Aspiring solicitors should seek the skills robots can’t replace
A sneak peek of some of the hints and tips BPP innovation chief Adam Curphey will share at Wednesday’s ‘Commercial, digital and data awareness’ event
BPP University Law School takes tech and innovation seriously. Adam Curphey, BPP’s head of development (innovation technology), is the man behind the movement.
Such is its tech-savvy that last September, BPP launched a legal technology innovation and design module in a bid to plug the notable innovation skills gap among junior lawyers. The course, which was very well-received, paves the way for similar future developments to the school’s Graduate Diploma in Law (GDL) and Legal Practice Course (LPC) offering, and of course, the impending solicitor super-exam, the finer details of which Curphey is currently busy working on. “We’re looking at how we can embed technology into legal training rather than it be bolt-on,” he says.
The legal profession has embraced artificial intelligence (AI). A clutch of City law firms have launched their own in-house tech hubs, while others have invested large sums in externally-developed products. We’ve seen all manner of ‘rise of the robot’ headlines but what does BPP’s innovation chief make of the so-called hype? Curphey delved beyond the PR puffery and sought to simmer the marketing noise:
“There are pressures for legal organisations to be more efficient and find innovative solutions — tech can certainly help with that but it’s not always the solution. Solutions involve ‘a what, a how, and a desired result’. People will often get the ‘what’ — they’ll buy a new shiny piece of kit — but tech is a solution in search of a problem. It should only be the solution if it is the best fit for a desired result.
Most people are not aware that a lot of what AI systems do can be replicated by a simple Microsoft Excel function — if people can understand basic digital literacies, we can then leverage everyday tech capabilities.”
On the flipside, technology has created a wave of new jobs. “The digital revolution means it’s now all about the ‘blended legal team’ rather than the ‘lawyer’”, says Curphey, “and innovation managers, legal technologists and design specialists all increasingly play a role in the future law firm.”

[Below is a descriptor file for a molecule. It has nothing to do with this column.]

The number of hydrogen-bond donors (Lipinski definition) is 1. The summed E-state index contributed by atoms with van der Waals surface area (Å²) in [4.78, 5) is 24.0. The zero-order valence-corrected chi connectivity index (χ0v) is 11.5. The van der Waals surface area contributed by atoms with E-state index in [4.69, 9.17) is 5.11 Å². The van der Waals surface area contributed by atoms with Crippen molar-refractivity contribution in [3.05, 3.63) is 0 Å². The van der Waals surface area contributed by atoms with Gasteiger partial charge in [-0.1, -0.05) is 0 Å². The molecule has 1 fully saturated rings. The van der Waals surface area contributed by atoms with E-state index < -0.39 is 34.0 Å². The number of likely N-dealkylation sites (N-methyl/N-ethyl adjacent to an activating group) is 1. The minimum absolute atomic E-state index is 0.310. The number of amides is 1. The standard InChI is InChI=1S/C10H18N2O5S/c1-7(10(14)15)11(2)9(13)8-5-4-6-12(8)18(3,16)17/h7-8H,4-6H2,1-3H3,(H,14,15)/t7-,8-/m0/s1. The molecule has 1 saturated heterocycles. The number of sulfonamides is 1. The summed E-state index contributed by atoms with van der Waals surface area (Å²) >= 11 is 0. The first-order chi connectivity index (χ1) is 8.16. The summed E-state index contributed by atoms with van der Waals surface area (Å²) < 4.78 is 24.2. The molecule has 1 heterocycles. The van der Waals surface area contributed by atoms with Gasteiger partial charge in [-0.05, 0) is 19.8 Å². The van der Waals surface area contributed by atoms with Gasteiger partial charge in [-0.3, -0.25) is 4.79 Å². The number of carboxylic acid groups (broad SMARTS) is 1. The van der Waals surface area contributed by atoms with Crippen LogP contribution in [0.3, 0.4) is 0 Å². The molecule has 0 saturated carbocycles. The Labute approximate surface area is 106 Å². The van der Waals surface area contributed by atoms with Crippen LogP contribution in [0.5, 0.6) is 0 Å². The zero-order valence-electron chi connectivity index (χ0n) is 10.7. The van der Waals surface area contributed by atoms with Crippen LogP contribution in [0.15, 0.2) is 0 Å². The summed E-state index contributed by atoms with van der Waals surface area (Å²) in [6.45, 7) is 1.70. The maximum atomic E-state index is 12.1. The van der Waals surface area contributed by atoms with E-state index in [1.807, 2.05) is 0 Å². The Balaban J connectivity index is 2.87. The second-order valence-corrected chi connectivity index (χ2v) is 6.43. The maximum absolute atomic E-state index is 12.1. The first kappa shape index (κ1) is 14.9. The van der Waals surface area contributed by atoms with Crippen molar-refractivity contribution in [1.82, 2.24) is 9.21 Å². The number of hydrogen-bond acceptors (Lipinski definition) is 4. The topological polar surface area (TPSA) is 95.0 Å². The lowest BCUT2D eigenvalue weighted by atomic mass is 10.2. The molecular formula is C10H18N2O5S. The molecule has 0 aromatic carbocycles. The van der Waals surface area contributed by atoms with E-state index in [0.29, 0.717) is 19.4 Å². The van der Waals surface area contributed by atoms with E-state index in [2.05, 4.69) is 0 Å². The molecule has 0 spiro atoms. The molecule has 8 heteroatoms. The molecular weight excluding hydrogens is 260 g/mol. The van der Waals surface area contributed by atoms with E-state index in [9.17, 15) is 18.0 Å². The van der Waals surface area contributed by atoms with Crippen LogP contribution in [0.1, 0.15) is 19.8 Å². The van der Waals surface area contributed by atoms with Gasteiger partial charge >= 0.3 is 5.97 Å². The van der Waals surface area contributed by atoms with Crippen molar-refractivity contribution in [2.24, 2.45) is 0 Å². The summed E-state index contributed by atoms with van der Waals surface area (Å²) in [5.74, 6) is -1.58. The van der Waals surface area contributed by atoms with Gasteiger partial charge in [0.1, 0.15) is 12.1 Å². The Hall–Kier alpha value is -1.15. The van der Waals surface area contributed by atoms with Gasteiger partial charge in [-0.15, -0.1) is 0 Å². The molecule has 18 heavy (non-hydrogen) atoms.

BPP’s new module goes some way in preparing lawyers of the future for this change. The jargon-busting course decodes tech talk. But it’s not just about tech; the course includes innovation and design elements to give students access to a wider skillset.
How else should students seeking to enter the legal profession during this time of change engage with tech? On whether future lawyers should get to grips with coding know-how, Curphey says: “If we think of coding as a language, you’ll be a ‘conversational’ coder during your legal education or training at best.” By way of comparison, “a law firm wouldn’t let a ‘conversational’ French speaker loose on a complex French document!” If the option is available to you it’s a great skill to have, but does he think it’s a must-have skill in every lawyer-to-be’s toolkit? “No way!”
The strength of lawyers is their intellectual and analytical skills but also their emotional intelligence — the ability to gauge a client’s reaction and tailor the legal advice accordingly. Skills such as these will continue to be central to legal practice and may even be valued to a greater extent as more routine tasks are commoditised, notes Curphey. Students should therefore seek to develop the skills that robots can’t replicate.